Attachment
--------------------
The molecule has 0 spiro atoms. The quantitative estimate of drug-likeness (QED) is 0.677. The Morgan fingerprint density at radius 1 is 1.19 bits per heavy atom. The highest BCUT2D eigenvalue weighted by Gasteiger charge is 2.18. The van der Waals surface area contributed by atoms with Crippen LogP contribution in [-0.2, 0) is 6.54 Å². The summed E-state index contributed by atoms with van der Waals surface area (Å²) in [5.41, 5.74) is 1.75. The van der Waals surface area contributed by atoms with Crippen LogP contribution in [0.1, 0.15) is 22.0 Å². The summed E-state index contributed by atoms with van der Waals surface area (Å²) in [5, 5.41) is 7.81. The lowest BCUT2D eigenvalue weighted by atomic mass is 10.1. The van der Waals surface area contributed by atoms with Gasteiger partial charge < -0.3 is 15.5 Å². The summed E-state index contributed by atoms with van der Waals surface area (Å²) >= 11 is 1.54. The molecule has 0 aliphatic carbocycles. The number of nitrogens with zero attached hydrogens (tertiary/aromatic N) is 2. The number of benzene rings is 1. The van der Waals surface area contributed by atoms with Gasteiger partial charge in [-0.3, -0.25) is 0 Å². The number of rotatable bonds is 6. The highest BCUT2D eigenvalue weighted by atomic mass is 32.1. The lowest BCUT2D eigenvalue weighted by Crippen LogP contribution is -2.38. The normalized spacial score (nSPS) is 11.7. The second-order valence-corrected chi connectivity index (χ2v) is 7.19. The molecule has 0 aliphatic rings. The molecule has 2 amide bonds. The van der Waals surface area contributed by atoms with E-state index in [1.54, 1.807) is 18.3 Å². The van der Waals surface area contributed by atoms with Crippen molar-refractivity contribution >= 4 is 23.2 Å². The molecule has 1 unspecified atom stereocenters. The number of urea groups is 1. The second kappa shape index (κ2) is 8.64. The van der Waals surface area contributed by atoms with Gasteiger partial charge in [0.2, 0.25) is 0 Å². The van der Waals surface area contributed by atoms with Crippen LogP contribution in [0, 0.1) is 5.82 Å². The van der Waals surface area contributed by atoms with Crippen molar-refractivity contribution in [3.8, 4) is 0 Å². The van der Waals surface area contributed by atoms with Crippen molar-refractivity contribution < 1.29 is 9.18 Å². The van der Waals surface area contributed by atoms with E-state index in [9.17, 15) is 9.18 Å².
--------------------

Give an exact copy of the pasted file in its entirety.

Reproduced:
The molecule has 0 spiro atoms. The quantitative estimate of drug-likeness (QED) is 0.677. The Morgan fingerprint density at radius 1 is 1.19 bits per heavy atom. The highest BCUT2D eigenvalue weighted by Gasteiger charge is 2.18. The van der Waals surface area contributed by atoms with Crippen LogP contribution in [-0.2, 0) is 6.54 Å². The summed E-state index contributed by atoms with van der Waals surface area (Å²) in [5.41, 5.74) is 1.75. The van der Waals surface area contributed by atoms with Crippen LogP contribution in [0.1, 0.15) is 22.0 Å². The summed E-state index contributed by atoms with van der Waals surface area (Å²) in [5, 5.41) is 7.81. The lowest BCUT2D eigenvalue weighted by atomic mass is 10.1. The van der Waals surface area contributed by atoms with Gasteiger partial charge < -0.3 is 15.5 Å². The summed E-state index contributed by atoms with van der Waals surface area (Å²) >= 11 is 1.54. The molecule has 0 aliphatic carbocycles. The number of nitrogens with zero attached hydrogens (tertiary/aromatic N) is 2. The number of benzene rings is 1. The van der Waals surface area contributed by atoms with Gasteiger partial charge in [-0.3, -0.25) is 0 Å². The number of rotatable bonds is 6. The highest BCUT2D eigenvalue weighted by atomic mass is 32.1. The lowest BCUT2D eigenvalue weighted by Crippen LogP contribution is -2.38. The normalized spacial score (nSPS) is 11.7. The second-order valence-corrected chi connectivity index (χ2v) is 7.19. The molecule has 0 aliphatic rings. The molecule has 2 amide bonds. The van der Waals surface area contributed by atoms with E-state index in [1.54, 1.807) is 18.3 Å². The van der Waals surface area contributed by atoms with Crippen molar-refractivity contribution >= 4 is 23.2 Å². The molecule has 1 unspecified atom stereocenters. The number of urea groups is 1. The second kappa shape index (κ2) is 8.64. The van der Waals surface area contributed by atoms with Gasteiger partial charge in [0.2, 0.25) is 0 Å². The van der Waals surface area contributed by atoms with Crippen LogP contribution in [0, 0.1) is 5.82 Å². The van der Waals surface area contributed by atoms with Crippen molar-refractivity contribution in [3.8, 4) is 0 Å². The van der Waals surface area contributed by atoms with Crippen molar-refractivity contribution < 1.29 is 9.18 Å². The van der Waals surface area contributed by atoms with E-state index in [9.17, 15) is 9.18 Å².